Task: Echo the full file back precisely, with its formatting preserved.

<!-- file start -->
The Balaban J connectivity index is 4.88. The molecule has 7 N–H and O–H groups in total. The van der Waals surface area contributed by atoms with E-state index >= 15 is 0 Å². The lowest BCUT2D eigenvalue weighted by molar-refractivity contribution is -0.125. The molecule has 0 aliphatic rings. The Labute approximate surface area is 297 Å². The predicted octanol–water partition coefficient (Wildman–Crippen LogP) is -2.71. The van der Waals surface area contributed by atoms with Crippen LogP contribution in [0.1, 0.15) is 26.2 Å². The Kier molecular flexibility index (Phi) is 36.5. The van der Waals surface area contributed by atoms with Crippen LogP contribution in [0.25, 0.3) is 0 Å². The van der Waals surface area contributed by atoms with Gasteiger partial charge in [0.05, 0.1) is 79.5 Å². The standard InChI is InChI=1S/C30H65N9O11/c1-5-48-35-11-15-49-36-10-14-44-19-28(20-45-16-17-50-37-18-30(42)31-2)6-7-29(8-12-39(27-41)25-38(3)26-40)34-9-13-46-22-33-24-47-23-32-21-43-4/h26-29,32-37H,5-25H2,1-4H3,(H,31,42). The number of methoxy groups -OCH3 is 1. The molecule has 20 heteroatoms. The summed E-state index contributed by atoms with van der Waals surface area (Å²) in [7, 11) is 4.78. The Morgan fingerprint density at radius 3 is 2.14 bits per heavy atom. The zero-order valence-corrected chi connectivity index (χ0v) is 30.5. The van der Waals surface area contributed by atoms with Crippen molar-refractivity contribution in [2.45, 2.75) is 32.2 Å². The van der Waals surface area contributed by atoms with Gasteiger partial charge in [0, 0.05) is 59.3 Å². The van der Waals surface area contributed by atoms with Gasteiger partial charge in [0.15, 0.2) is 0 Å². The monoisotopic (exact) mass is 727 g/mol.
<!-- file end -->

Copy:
The Balaban J connectivity index is 4.88. The molecule has 7 N–H and O–H groups in total. The van der Waals surface area contributed by atoms with E-state index >= 15 is 0 Å². The lowest BCUT2D eigenvalue weighted by molar-refractivity contribution is -0.125. The molecule has 0 aliphatic rings. The Labute approximate surface area is 297 Å². The predicted octanol–water partition coefficient (Wildman–Crippen LogP) is -2.71. The van der Waals surface area contributed by atoms with Crippen LogP contribution in [0.1, 0.15) is 26.2 Å². The Kier molecular flexibility index (Phi) is 36.5. The van der Waals surface area contributed by atoms with Crippen LogP contribution in [0.25, 0.3) is 0 Å². The van der Waals surface area contributed by atoms with Gasteiger partial charge in [0.05, 0.1) is 79.5 Å². The standard InChI is InChI=1S/C30H65N9O11/c1-5-48-35-11-15-49-36-10-14-44-19-28(20-45-16-17-50-37-18-30(42)31-2)6-7-29(8-12-39(27-41)25-38(3)26-40)34-9-13-46-22-33-24-47-23-32-21-43-4/h26-29,32-37H,5-25H2,1-4H3,(H,31,42). The number of methoxy groups -OCH3 is 1. The molecule has 20 heteroatoms. The summed E-state index contributed by atoms with van der Waals surface area (Å²) in [7, 11) is 4.78. The Morgan fingerprint density at radius 3 is 2.14 bits per heavy atom. The zero-order valence-corrected chi connectivity index (χ0v) is 30.5. The van der Waals surface area contributed by atoms with Crippen molar-refractivity contribution in [2.45, 2.75) is 32.2 Å². The van der Waals surface area contributed by atoms with Gasteiger partial charge in [0, 0.05) is 59.3 Å². The van der Waals surface area contributed by atoms with Gasteiger partial charge in [0.15, 0.2) is 0 Å². The monoisotopic (exact) mass is 727 g/mol.